Alex: ‘I am completing a Doctor of Dental Surgery at The University of Melbourne (Australia). As I was reading your article two things struck me: how many people still refer to Novocain as the local anaesthetic they were injected with, even though Novocain was abandoned back in the 1950s due to its associated increased incidence of systemic toxicity and anaphylaxis. The standard anaesthetic (and the one you probably received) is Xylocaine 2% with 1:80000 Adrenalin, and a secondary dose of Marcaine 2% with 1:200000 Adrenalin (which would have kept you numb for about seven hours). The other thing was your acknowledgement of how lucky we are to have painless dentistry. This is far too often underappreciated in developed world countries, and I thank you for making the point. Keep up the good work, and rinse with .02% Chlorhexidine for the next week to prevent infection!’

☞ Ah. When it’s ‘Novocain,’ it’s the abandoned anesthetic. When it’s ‘novocaine’ (small n, final e), it’s become the vernacular for the general category, like – despite the best efforts of the legal staff at Kimberly-Clark, makers of Kleenex® brand facial tissues “… thank goodness for Kleenex® Brand Tissue”) – kleenex.

Semi-example of when I’m wrong:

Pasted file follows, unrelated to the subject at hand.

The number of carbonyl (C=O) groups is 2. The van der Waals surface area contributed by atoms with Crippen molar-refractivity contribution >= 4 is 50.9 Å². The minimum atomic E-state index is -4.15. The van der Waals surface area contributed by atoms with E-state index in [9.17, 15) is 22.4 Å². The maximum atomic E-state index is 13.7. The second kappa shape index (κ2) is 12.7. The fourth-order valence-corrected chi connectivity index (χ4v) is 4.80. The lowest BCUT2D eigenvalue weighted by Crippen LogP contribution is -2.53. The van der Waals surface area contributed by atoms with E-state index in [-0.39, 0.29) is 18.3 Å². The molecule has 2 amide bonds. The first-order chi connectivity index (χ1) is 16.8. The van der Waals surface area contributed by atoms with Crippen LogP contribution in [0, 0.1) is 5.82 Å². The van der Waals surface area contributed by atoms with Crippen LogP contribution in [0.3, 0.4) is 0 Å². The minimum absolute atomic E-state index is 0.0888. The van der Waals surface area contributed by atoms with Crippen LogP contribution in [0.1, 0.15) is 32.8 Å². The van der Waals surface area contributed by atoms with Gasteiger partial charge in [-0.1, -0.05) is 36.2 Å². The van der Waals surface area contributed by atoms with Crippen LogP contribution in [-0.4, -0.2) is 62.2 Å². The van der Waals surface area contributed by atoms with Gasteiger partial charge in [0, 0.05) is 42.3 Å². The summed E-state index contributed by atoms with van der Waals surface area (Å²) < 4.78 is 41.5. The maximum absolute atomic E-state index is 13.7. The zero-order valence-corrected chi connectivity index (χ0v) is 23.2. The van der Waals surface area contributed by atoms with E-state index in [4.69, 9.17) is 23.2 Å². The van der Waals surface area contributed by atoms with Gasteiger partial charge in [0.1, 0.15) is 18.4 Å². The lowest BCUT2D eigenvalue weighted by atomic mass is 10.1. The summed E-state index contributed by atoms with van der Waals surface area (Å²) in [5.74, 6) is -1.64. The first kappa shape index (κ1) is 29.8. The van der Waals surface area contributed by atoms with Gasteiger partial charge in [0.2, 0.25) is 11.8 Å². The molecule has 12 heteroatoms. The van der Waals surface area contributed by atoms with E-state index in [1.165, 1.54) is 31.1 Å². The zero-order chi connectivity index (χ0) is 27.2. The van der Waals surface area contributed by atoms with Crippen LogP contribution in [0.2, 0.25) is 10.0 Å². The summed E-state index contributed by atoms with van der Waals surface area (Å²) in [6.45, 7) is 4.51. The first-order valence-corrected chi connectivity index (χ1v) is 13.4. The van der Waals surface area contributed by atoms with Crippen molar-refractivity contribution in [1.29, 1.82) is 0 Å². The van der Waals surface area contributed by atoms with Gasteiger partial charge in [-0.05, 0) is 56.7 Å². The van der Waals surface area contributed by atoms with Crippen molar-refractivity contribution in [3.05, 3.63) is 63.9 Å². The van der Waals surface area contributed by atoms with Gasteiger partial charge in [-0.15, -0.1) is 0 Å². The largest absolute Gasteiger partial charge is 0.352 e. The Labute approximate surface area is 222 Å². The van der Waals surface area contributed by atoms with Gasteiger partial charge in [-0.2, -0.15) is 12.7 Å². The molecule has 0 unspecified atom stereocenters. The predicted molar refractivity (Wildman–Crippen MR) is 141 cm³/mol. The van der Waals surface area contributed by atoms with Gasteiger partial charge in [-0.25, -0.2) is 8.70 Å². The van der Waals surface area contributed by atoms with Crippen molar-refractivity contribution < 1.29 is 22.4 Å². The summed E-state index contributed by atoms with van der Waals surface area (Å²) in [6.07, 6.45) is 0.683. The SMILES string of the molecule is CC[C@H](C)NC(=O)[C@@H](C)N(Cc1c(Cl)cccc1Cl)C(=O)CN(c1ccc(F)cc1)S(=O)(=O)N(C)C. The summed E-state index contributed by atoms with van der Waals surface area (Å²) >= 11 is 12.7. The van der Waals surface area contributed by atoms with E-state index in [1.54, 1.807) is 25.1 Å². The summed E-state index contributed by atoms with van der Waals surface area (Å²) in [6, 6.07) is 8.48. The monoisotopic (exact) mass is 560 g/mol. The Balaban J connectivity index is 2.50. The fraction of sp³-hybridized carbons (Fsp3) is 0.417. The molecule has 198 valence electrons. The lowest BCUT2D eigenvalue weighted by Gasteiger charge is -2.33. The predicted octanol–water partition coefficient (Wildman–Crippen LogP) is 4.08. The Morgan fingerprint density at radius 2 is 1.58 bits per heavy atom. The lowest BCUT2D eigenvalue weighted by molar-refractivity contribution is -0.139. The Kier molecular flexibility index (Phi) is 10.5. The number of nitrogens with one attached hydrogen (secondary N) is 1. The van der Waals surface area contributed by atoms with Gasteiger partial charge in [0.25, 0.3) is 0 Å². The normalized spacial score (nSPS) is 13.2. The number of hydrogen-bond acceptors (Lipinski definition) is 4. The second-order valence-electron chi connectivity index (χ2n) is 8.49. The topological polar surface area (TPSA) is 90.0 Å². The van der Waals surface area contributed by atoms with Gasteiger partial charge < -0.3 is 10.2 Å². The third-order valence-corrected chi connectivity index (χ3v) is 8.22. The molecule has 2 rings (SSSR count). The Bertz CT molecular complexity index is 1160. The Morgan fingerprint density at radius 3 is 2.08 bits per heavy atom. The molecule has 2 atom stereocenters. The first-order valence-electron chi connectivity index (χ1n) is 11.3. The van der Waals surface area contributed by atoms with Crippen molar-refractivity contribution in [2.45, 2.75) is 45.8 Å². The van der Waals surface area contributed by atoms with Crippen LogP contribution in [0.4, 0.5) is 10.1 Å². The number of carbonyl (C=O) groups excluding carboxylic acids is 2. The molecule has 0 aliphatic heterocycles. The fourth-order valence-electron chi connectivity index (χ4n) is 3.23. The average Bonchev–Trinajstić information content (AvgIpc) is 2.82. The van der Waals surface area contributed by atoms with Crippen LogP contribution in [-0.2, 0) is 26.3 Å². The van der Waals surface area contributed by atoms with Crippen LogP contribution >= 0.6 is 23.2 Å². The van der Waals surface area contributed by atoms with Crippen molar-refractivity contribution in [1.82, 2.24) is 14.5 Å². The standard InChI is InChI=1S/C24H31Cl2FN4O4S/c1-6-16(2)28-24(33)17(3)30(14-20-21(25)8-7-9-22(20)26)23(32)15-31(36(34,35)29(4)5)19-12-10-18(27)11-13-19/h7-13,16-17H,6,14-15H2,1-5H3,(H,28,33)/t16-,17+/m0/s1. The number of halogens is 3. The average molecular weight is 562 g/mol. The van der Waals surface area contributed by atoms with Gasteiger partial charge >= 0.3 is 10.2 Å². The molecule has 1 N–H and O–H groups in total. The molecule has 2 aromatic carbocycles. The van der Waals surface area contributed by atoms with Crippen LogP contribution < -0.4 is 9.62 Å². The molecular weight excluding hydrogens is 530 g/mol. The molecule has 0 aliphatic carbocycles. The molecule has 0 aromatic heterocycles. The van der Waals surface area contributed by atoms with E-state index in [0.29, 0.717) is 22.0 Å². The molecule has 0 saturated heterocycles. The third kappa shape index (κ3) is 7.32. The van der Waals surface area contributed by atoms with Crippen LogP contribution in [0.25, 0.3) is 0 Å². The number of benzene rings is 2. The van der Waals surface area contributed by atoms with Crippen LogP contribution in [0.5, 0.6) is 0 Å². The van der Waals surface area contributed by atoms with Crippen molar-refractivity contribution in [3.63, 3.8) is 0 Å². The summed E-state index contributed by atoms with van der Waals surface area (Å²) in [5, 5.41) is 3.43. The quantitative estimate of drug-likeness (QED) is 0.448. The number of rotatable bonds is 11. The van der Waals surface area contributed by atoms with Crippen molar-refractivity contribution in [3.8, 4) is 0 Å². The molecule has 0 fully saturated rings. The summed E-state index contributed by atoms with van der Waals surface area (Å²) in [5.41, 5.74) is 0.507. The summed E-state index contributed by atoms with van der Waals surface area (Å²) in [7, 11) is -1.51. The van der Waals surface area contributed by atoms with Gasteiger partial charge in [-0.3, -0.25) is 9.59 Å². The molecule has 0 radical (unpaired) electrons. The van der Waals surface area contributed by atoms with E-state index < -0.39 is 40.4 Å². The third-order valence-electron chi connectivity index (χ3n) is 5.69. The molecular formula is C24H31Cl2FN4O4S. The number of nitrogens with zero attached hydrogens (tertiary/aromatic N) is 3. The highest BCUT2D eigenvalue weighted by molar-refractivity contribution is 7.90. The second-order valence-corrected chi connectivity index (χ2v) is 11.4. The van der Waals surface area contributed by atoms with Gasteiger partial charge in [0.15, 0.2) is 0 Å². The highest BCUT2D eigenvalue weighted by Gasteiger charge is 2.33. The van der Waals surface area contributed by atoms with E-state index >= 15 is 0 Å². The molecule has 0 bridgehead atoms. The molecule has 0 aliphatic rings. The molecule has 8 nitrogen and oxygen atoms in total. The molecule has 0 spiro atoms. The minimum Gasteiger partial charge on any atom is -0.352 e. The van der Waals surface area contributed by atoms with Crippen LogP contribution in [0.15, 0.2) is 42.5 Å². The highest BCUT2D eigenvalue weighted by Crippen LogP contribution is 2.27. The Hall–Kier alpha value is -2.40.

Peg: “I thought that you might like to read this [esoteric but delightful] post about the same graphic that you showed recently.”

☞ Seems that while, yes, median income has declined over the Bush years, the Detroit News mixed apples with oranges and overstated the decline in producing its map. (This is a “semi-example” both because the main point – tough times for average folks – was right and because here I did not commit the blunder directly, I merely compounded it by passing it on. Again: we have a deal. Our deal is that I can pass things on without checking them as thoroughly as I would for PARADE or a book or something, knowing that you will (a) keep this grain of salt handy on your mouse pad at all times and (b) let me know when I’ve goofed – and then I’ll pass that on as well.)

Incidentally, USA Today recently reported:

The nation’s median household income rose last year for the first time since 1999, the Census Bureau reported Tuesday.

Median household income climbed 1.1% to $46,326 in 2005. That means half of U.S. households earned more and half earned less. Per capita income rose 1.5% to $25,036, the Census Bureau said.

The income jump hid some somber news. Earnings actually fell for people working full-time. Household income rose because more people worked in the households, albeit at lower paying jobs.